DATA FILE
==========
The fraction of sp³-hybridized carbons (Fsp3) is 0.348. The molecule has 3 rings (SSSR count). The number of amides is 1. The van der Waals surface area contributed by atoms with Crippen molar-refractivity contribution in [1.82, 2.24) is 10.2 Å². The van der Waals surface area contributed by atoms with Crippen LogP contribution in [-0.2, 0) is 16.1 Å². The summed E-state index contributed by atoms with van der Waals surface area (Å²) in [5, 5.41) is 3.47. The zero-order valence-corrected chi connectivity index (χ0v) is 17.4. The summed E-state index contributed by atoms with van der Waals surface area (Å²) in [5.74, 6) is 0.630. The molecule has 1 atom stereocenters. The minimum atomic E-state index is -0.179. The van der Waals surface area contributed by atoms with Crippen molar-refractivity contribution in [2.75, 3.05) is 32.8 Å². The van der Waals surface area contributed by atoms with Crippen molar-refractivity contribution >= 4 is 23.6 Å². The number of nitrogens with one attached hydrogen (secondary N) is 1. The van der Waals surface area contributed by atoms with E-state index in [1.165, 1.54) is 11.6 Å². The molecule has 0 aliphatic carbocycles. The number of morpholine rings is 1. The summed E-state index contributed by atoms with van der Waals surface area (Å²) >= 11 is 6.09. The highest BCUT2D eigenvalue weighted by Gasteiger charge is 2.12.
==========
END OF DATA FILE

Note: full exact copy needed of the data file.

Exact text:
The fraction of sp³-hybridized carbons (Fsp3) is 0.348. The molecule has 3 rings (SSSR count). The number of amides is 1. The van der Waals surface area contributed by atoms with Crippen molar-refractivity contribution in [1.82, 2.24) is 10.2 Å². The van der Waals surface area contributed by atoms with Crippen LogP contribution in [-0.2, 0) is 16.1 Å². The summed E-state index contributed by atoms with van der Waals surface area (Å²) in [5, 5.41) is 3.47. The zero-order valence-corrected chi connectivity index (χ0v) is 17.4. The summed E-state index contributed by atoms with van der Waals surface area (Å²) in [5.74, 6) is 0.630. The molecule has 1 atom stereocenters. The minimum atomic E-state index is -0.179. The van der Waals surface area contributed by atoms with Crippen molar-refractivity contribution in [2.75, 3.05) is 32.8 Å². The van der Waals surface area contributed by atoms with Crippen molar-refractivity contribution >= 4 is 23.6 Å². The number of nitrogens with one attached hydrogen (secondary N) is 1. The van der Waals surface area contributed by atoms with E-state index in [1.165, 1.54) is 11.6 Å². The molecule has 0 aliphatic carbocycles. The number of morpholine rings is 1. The summed E-state index contributed by atoms with van der Waals surface area (Å²) >= 11 is 6.09. The highest BCUT2D eigenvalue weighted by Gasteiger charge is 2.12.